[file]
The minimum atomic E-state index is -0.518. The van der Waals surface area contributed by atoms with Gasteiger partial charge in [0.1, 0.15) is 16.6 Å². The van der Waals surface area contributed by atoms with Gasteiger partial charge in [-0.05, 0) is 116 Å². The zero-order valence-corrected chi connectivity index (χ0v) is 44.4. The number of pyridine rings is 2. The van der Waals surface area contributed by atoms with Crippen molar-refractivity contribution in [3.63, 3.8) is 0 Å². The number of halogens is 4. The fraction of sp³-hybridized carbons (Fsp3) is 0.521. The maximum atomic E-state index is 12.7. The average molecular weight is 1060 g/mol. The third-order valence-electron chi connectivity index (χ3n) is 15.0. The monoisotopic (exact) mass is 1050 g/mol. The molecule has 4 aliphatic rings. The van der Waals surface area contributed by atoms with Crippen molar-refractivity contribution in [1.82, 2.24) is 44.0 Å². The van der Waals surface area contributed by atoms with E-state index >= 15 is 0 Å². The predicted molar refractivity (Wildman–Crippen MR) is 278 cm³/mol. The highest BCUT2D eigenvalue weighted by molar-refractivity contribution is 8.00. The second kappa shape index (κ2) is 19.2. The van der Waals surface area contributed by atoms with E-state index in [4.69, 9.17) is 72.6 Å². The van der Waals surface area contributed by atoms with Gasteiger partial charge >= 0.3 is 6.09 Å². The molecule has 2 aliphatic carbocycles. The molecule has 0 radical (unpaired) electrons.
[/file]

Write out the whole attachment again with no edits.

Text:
The minimum atomic E-state index is -0.518. The van der Waals surface area contributed by atoms with Gasteiger partial charge in [0.1, 0.15) is 16.6 Å². The van der Waals surface area contributed by atoms with Gasteiger partial charge in [-0.05, 0) is 116 Å². The zero-order valence-corrected chi connectivity index (χ0v) is 44.4. The number of pyridine rings is 2. The van der Waals surface area contributed by atoms with Crippen molar-refractivity contribution in [3.63, 3.8) is 0 Å². The number of halogens is 4. The fraction of sp³-hybridized carbons (Fsp3) is 0.521. The maximum atomic E-state index is 12.7. The average molecular weight is 1060 g/mol. The third-order valence-electron chi connectivity index (χ3n) is 15.0. The monoisotopic (exact) mass is 1050 g/mol. The molecule has 4 aliphatic rings. The van der Waals surface area contributed by atoms with Crippen molar-refractivity contribution in [1.82, 2.24) is 44.0 Å². The van der Waals surface area contributed by atoms with E-state index >= 15 is 0 Å². The predicted molar refractivity (Wildman–Crippen MR) is 278 cm³/mol. The highest BCUT2D eigenvalue weighted by molar-refractivity contribution is 8.00. The second kappa shape index (κ2) is 19.2. The van der Waals surface area contributed by atoms with E-state index in [4.69, 9.17) is 72.6 Å². The van der Waals surface area contributed by atoms with Gasteiger partial charge >= 0.3 is 6.09 Å². The molecule has 2 aliphatic carbocycles. The molecule has 0 radical (unpaired) electrons.